On May 7, 1984, Connor wrote to Blatch, advising him that the arbitration had been continued from May 16, 1984 until May 22, 1984 at 9:30 am, and requesting his attendance. Blatch never contacted Connor as requested in the letters informing him of the arbitration dates, and did not appear for the arbitration either on May 16, 1984 or May 22, 1984. Blatch did, however, take that day off from work. At the arbitration on May 22, 1984, defense counsel again requested a continuance, but this second request was denied. On May 23, 1984, the panel of arbitrators found in favor of Perry and against Blatch in the amount of $8,062.50.
Connor advised Erie's litigation supervisor, Robert T. Giannone, on June 1, 1984 what occurred at the arbitration. On June 6, 1984, Erie wrote to Blatch informing him that they were disclaiming coverage for lack of cooperation, and instructed Connor & Weber to withdraw their appearance for Blatch in the suit. In order to protect Blatch's rights in the litigation, an appeal of the arbitrator's decision was filed on Blatch's behalf, and Blatch was so informed.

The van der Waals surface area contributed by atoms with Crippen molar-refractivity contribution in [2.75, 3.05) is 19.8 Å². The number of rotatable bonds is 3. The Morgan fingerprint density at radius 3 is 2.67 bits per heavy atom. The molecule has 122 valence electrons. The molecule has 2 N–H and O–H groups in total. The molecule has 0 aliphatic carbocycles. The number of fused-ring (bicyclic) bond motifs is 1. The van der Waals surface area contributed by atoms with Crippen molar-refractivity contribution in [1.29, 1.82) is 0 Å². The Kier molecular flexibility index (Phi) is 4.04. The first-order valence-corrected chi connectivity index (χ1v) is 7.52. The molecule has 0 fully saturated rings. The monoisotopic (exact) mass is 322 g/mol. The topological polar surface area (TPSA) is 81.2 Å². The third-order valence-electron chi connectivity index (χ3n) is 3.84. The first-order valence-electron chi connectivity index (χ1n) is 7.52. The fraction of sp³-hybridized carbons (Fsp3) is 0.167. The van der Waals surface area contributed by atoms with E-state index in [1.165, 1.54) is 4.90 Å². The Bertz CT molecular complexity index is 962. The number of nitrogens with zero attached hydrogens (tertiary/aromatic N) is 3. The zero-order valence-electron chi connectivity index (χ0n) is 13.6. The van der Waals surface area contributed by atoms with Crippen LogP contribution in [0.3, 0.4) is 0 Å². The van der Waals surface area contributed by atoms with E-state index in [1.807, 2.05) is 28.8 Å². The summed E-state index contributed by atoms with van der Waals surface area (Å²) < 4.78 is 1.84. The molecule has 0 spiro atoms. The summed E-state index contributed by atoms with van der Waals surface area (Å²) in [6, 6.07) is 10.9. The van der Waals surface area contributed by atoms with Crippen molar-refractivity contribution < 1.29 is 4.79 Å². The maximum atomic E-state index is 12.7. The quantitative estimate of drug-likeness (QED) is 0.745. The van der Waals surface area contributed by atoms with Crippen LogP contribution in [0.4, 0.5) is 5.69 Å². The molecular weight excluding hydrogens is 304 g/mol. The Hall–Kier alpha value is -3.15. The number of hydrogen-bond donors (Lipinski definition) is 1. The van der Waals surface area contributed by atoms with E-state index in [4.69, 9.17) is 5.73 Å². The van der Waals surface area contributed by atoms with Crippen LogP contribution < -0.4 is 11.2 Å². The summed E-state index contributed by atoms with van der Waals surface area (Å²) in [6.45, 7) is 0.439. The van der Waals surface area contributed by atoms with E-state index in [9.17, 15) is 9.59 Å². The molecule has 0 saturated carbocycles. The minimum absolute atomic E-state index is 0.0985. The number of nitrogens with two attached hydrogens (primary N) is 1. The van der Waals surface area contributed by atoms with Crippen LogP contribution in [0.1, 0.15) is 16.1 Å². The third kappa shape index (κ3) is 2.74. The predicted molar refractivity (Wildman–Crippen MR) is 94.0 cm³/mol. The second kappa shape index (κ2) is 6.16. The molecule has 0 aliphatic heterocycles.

On August 9, 1984, defense counsel filed with the Court of Common Pleas a notice and petition to withdraw as counsel for Blatch, and served copies on Blatch and on Prudential Property and Casualty Insurance Co., Perry's uninsured motorist insurance carrier. The notice advised that the return date on the motion was August 26, 1984, and that a hearing on the motion was set for September 6, 1984. Prudential then filed a motion for leave to intervene in the underlying action, but did not oppose the withdrawal. Blatch did not oppose the petition to withdraw or appear for the hearing. The petition for leave to withdraw as counsel for Blatch was then approved, and the motion for leave to intervene by Prudential was denied as moot. Connor & Weber withdrew as counsel for Blatch. Neither Prudential nor Blatch filed a motion for reconsideration of either decision.